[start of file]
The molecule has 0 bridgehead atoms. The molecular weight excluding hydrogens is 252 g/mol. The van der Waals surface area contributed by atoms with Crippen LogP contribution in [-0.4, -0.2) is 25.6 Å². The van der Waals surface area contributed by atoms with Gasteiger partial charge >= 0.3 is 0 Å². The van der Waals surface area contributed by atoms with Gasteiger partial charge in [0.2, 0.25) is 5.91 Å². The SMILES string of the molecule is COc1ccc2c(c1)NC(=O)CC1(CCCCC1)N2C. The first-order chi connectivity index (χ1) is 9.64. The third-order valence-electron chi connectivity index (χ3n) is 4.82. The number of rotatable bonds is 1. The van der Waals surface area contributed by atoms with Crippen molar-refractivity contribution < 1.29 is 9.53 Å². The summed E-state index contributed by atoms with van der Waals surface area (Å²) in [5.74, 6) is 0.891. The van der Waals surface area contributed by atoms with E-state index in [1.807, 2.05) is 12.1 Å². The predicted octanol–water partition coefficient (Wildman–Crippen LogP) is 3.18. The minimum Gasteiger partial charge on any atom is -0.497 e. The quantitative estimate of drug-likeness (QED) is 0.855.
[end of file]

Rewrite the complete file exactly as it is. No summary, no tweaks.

The molecule has 0 bridgehead atoms. The molecular weight excluding hydrogens is 252 g/mol. The van der Waals surface area contributed by atoms with Crippen LogP contribution in [-0.4, -0.2) is 25.6 Å². The van der Waals surface area contributed by atoms with Gasteiger partial charge >= 0.3 is 0 Å². The van der Waals surface area contributed by atoms with Gasteiger partial charge in [0.2, 0.25) is 5.91 Å². The SMILES string of the molecule is COc1ccc2c(c1)NC(=O)CC1(CCCCC1)N2C. The first-order chi connectivity index (χ1) is 9.64. The third-order valence-electron chi connectivity index (χ3n) is 4.82. The number of rotatable bonds is 1. The van der Waals surface area contributed by atoms with Crippen molar-refractivity contribution < 1.29 is 9.53 Å². The summed E-state index contributed by atoms with van der Waals surface area (Å²) in [5.74, 6) is 0.891. The van der Waals surface area contributed by atoms with E-state index in [1.807, 2.05) is 12.1 Å². The predicted octanol–water partition coefficient (Wildman–Crippen LogP) is 3.18. The minimum Gasteiger partial charge on any atom is -0.497 e. The quantitative estimate of drug-likeness (QED) is 0.855.